Monthly Archives: January 2010

Restaurant Review: Wintzell’s Oyster House, Mobile, Alabama

Recently I had the opportunity to be in Mobile, Alabama for a weekend tennis tournament, and thus had the opportunity to visit a landmark restaurant that I intend to reference in my next novel, which happens to be set in Alabama.   One thing I’ve learned about mentioning restaurants, or any place for that matter, is that the writer should select a place that will be around as long as the first run of the book.  That should not be an issue with Wintzell’s Oyster House, which opened its doors in 1938 and now has expanded to a total of 10 locations in Alabama and one in Mississippi.

I chose the original restaurant, which is located in Mobile’s historic downtown district at the corner of Dauphin and South Warren Streets.  Food, service and atmosphere are the three most important ingredients in a dining experience, in my opinion.  Using a scale of 1-5, I’ll go ahead and give you my rating on each and tell you why.

Food – 4

Service – 3

Atmosphere – 5

Food – At Wintzell’s the oysters come “fried, stewed or nude.”  They can also be grilled, if you prefer.  I had a dozen fried oysters with side orders of cheese grits and cole slaw.  Not a very healthy meal, but a tasty one.  I had the cheese grits just because I’m a big cheese grits fan.  Although not very common on menus anywhere, if one lives in the South it (they?) are not hard to find.  I live in Jackson, Mississippi so cheese grits at Broad Street Grocery are regular fare for me.   Wintzell’s cheese grits are good, but nothing special, especially with fried oysters.  The cole slaw was also average.  It was the fried oysters that live up to the Wintzell’s reputation as an oyster house.  Real oyster lovers eat the marine bi-valves shucked and raw.  I’m not in that category.  If raw oysters are so good, why must they be slathered with sauce and consumed with a saltine?  But I digress.  My fried oysters that night were perfectly prepared, being slightly crispy on the outside and moist and tasty inside.  All of this was washed down with a cold Yuengling on draft.

Service – My casual observation revealed that service was something management paid attention to.  The servers were friendly, unhurried and knowledgeable.  Most were under 30.  There were two management-types walking around checking on things with customers, servers and the kitchen.  That is the kind of thing diners find in more upscale restaurants.  I gave service a 3, which means average, because I got the server who loved to talk, especially about himself.  Good servers talk to customers about the customers unless asked otherwise.  He also talked positively about his employer and about the restaurant.  He seemed to like his job.  So what was the reason for a 3?  Well, although I sort of enjoyed my conversation with him, what I did not enjoy was his long conversations with other customers, especially when I wanted something, such as my check.  In other words, he chatted with customers to a fault.  Still, that’s better than an inattentive server, so I should not complain too much.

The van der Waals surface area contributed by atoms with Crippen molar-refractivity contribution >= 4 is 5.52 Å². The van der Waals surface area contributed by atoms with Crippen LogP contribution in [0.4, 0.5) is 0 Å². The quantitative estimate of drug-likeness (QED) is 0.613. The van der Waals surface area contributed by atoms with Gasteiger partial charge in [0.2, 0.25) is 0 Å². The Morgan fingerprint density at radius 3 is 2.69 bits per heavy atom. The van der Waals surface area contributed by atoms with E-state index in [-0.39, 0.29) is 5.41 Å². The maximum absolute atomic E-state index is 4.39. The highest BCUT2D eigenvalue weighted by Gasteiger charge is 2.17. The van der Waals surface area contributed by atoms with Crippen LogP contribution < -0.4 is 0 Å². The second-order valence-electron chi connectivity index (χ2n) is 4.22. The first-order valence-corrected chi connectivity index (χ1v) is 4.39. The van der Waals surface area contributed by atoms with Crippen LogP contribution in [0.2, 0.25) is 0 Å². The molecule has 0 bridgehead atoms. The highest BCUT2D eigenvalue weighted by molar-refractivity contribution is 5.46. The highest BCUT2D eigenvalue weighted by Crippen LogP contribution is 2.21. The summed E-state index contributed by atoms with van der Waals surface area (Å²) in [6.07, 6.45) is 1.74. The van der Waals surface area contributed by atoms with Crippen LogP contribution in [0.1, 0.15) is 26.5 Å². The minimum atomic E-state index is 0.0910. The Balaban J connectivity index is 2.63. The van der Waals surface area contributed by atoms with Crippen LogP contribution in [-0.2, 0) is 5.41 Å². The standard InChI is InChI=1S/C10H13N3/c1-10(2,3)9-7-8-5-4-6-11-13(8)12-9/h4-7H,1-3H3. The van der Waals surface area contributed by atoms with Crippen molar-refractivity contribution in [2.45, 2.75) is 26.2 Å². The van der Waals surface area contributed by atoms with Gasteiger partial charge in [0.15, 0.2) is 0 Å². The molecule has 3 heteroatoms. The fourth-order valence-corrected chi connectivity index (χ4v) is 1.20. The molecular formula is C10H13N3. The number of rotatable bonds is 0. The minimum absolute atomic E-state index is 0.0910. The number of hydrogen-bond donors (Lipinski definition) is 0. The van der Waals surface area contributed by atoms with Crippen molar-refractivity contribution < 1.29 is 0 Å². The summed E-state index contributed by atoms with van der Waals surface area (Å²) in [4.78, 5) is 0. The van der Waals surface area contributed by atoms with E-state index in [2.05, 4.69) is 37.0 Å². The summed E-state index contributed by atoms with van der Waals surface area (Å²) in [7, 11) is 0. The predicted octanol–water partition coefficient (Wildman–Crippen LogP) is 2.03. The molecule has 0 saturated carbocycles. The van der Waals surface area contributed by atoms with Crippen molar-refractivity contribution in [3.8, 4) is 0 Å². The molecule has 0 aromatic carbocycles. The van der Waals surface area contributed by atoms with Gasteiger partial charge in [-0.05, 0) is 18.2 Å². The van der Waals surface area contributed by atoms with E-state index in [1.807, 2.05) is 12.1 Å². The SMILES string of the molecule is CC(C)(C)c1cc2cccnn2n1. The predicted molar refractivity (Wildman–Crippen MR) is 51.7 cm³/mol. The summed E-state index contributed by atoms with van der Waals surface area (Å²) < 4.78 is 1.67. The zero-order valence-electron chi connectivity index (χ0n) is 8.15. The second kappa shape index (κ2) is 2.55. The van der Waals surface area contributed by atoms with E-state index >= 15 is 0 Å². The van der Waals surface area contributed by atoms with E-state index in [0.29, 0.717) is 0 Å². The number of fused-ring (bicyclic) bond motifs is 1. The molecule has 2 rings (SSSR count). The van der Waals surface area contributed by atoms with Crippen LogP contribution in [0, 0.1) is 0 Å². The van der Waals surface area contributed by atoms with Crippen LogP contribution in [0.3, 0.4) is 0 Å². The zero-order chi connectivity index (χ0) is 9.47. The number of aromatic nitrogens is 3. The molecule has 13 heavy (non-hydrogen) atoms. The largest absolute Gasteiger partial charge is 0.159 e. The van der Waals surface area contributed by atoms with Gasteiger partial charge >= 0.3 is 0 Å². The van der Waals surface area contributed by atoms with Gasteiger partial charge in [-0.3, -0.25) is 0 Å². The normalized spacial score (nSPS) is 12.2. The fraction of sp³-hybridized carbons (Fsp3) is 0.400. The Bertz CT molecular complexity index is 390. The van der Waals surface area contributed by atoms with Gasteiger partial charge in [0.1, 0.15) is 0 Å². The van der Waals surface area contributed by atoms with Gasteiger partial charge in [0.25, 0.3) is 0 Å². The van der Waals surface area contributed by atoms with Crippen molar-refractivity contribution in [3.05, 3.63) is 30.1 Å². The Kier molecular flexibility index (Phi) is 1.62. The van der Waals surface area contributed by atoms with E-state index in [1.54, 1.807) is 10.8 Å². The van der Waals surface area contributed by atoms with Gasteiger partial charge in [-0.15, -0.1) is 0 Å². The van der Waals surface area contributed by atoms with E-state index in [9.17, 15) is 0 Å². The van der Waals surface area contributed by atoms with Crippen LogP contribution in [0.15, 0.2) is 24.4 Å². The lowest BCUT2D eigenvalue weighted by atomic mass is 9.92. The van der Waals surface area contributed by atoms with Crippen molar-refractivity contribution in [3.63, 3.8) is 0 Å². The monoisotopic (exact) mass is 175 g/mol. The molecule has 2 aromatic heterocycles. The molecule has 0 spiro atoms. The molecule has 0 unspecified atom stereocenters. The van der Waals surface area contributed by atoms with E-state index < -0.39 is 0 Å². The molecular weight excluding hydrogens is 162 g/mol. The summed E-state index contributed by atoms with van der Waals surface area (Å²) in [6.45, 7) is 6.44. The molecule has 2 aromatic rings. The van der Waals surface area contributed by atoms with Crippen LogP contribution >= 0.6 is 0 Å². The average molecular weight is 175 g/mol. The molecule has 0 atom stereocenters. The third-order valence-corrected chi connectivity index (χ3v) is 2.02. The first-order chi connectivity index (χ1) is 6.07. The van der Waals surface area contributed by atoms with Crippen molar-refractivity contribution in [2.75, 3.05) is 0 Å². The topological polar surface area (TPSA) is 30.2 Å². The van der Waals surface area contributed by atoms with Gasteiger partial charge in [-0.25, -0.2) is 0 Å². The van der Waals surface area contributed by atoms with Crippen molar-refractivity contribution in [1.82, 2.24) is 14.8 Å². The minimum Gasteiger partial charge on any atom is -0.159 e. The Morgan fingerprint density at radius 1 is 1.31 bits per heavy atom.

Atmosphere – The oysters are good, but it is the atmosphere that probably draws crowds to Wintzell’s.  It is a casual atmosphere in a casual, old building.  Its claim to fame, in addition to the oysters, is the placards attached to almost every available spot on the wall.  The placards, or cards, contain clever and amusing sayings by the hundreds.  For example, “A nickel isn’t supposed to be as good as a dollar, but it goes to church more often.”  And then there is, “Never put off enjoyment for another day, there’s no time like the pleasant.”  It would take a customer an hour or more just to read the witticisms that are everywhere.  For example, above the shucking station is one that reads, “Please bear with us.  We are slightly ‘shell shocked.”  Sitting there, gazing at the palm trees across the street, the casualness, the blend of tourists and locals and the tin roof overhead, I had the vague feeling of being in Key West.  Not a bad atmosphere.

I look forward to my next trip to or through Mobile because I’ll be stopping at Wintzell’s Oyster House downtown.

Wintzell’s Oyster House Web site

“Catch me if you can” inspiration coming to Millsaps College

Frank Abagnale, a security consultant known for his history as a check forger, imposter and escape artist and his real-life inspiration for the movie, Catch Me if You Can, will be the featured speaker for the Else School of Management Spring 2010 Forum on Feb. 17 at 8 a.m.at Millsaps College. He will speak in the Leggett Special Events Center located on the Millsaps campus.

Abagnale, who now works as a teacher at the F.B.I. Academy and trains law enforcement officials to prevent the crimes he once committed, will speak as part of “Acts of Conscience in the Workplace: Ethics Week at Millsaps College.” …more

TomTom survey says Mississippi has fastest roads

GPS manufacturer TomTom issued a news release on January 21 that “… revealed the first fully detailed view of which interstate highways are the fastest and slowest in the United States. Although the average speed on some U.S. roads slightly exceeded the speed limit, data from GPS users show that, overall, drivers tend to stay within speed limit range on most major U.S. highways.revealed a survey that contains some interesting results about driving in the United States.”

Some of the key findings:

  • Mississippi has the fastest roads, where the posted speed limits range from 65 to 70 MPH.
  • The fastest American road is I-15 through Utah and Nevada. The posted speed limit is as high as 80 MPH in some spots, with the driver average being around 77.67 MPH